Munchee sought to raise capital to fund the development of an app to post and share restaurant and food reviews. According to the white paper, once the app was built, the digital tokens issued in the ICO (Mun Tokens) would be used to make purchases in the app or at participating restaurants or to buy advertising. At the time of the offering, however, the Mun Tokens served no commercial purpose. The SEC contacted Munchee within 24 hours of the start of the offering, which the company promptly halted, and the SEC thereafter issued an order concluding that the ICO “constituted unregistered securities offers and sales.” In support of this conclusion, the SEC applied the Howey analysis and noted, among other things, that the marketing materials for the ICO (i) described how the new app would “create demand for MUN Tokens;” (ii) “likened MUN to prior ICOs and digital assets that had created profits for investors;” (iii) were “specifically marketed to people interested in those assets – and those profits – rather than to people who, for example, might have wanted MUN tokens to buy advertising or increase their ‘tier’ as a reviewer on the Munchee App;” and (iv) noted the potential creation of a secondary market for Mun Tokens. The SEC explained that “[b]ecause of these and other company activities, investors would have had a reasonable belief that their investment in tokens could generate a return on their investment.”

It was not clear from the Order whether the SEC would have reached the same conclusion – that the Mun Tokens qualified as investment contracts – if the Munchee App were fully operational and the tokens could immediately be used to buy and sell goods or services. The Order cautioned that “[e]ven if MUN tokens had a practical use at the time of the offering, it would not preclude the token from being a security” and stated that “[d]etermining whether a transaction involves a security does not turn on labelling – such as characterizing an ICO as involving a ‘utility token’ – but instead requires an assessment of ‘the economic realities underlying a transaction.’” Several months later, William Hinman, Director of the SEC’s Division of Finance, provided additional guidance to market participants regarding the Commission’s position on utility tokens. He observed that “virtually any asset[s]” can be securities “provided the investor is reasonably expecting profits from the promoter’s efforts.” In doing so, he referenced a 1985 Second Circuit case suggesting that certain representations by the seller of a product could convert the product into a security offering. See Gary Plastic v. Merrill Lynch, 756 F.2d 230 (2d Cir. 1985) (applying Howey and concluding that, although bank certificates of deposit (CDs) are generally not securities, they were in this case because “a significant portion of the customer’s investment depends on Merrill Lynch’s managerial and financial expertise” – including its promises regarding the existence of a secondary market and its continuing marketing efforts, which would impact the value of the CDs and the potential for profit). Seen in this light, even a true utility token with an immediate use case could fall within the ambit of the federal securities laws depending on the presence of investment intent and how it was marketed. Indeed, Director Hinman underscored that the Howey analysis “is not static and does not strictly inhere to the instrument.”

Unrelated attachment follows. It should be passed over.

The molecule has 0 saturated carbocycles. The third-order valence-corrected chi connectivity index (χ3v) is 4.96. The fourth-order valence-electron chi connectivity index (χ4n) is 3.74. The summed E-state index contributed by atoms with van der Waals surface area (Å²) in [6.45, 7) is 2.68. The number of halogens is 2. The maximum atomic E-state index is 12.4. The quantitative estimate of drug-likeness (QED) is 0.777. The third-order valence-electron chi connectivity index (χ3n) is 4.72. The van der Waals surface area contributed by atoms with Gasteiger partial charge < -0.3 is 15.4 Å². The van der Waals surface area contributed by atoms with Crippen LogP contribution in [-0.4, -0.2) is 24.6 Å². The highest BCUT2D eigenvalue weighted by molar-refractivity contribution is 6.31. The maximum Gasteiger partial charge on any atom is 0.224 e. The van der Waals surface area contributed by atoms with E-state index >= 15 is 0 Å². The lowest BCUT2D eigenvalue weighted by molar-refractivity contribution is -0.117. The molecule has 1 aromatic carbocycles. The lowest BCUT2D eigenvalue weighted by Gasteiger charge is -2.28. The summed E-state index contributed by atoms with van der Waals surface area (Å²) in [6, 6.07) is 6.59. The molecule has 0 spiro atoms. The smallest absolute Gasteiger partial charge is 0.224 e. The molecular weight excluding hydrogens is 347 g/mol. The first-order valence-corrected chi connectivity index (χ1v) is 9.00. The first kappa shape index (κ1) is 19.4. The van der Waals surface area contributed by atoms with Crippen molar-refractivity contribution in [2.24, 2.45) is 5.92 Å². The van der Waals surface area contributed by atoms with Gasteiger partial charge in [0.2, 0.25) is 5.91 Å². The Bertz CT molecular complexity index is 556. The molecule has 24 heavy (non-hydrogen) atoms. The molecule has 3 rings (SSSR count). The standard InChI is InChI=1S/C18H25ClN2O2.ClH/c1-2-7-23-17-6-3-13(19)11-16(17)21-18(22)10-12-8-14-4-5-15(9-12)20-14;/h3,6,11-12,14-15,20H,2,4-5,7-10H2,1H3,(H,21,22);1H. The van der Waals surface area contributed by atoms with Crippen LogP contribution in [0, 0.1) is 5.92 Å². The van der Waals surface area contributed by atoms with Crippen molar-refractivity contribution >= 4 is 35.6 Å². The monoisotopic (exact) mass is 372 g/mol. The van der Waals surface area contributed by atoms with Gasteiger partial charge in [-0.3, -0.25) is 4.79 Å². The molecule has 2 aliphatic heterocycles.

Consistent with the concept of Howey as a moving target, Director Hinman stated that “a digital asset offered as a security can, over time, become something other than a security.” For example, a digital token that is used to purchase goods and services within a “sufficiently decentralized” network – i.e., one “where purchasers would no longer reasonably expect a person or group to carry out essential managerial or entrepreneurial efforts” – could evolve beyond its initial classification as security. As such, Director Hinman intimated that a fully functioning utility token may fall outside of the SEC’s jurisdiction. Where, however, a so-called utility token is sold to “develop the enterprise” and does not have an immediate commercial purpose, it will most likely be a security because the efforts of the promoter and others will be the primary source of value creation for the token. Director Hinman provided a number of factors in assessing whether a digital token is offered as an investment contract and thus a security, including the role of the promoter and whether the asset is designed for investment or consumptive purposes. Importantly, he concluded that current offers and sales of Ether and Bitcoin are not securities transactions.

Overall, Director Hinman’s speech suggests a softening of the SEC’s stance towards ICOs and a path forward for digital tokens that would take them outside of the Commission’s jurisdiction. At the very least, it seems less categorical than Chairman Clayton’s previous remarks that, “by and large, the structures of initial coin offerings that I have seen involve the offer and sale of securities,” such that all unregistered ICOs were likely running afoul of the federal securities laws. Moreover, the SEC has expressed a willingness to provide market participants with case-specific guidance on these issues, thereby further reducing the regulatory risk of ICO transactions. For example, Director Hinman has stated that “[w]e stand prepared to provide more formal interpretive or no-action guidance about the proper characterization of a digital asset in a proposed use.” Incidentally, the SEC may also be preparing to issue additional guidance or bright-line rules to inform the appropriate classification of digital tokens: Valerie Szczepanik, one the Commission’s foremost virtual currency experts and a founding member of the Cyber Unit, has been named Senior Advisor for Digital Assets and Innovation, a newly created advisory position to “coordinate efforts across all SEC Divisions and Offices regarding the application of U.S. securities laws to emerging digital asset technologies and innovations, including Initial Coin Offerings and cryptocurrencies.” These developments may help shrink many of the gray areas in which market participants are currently operating and stabilize some of the volatility that flows from market uncertainty.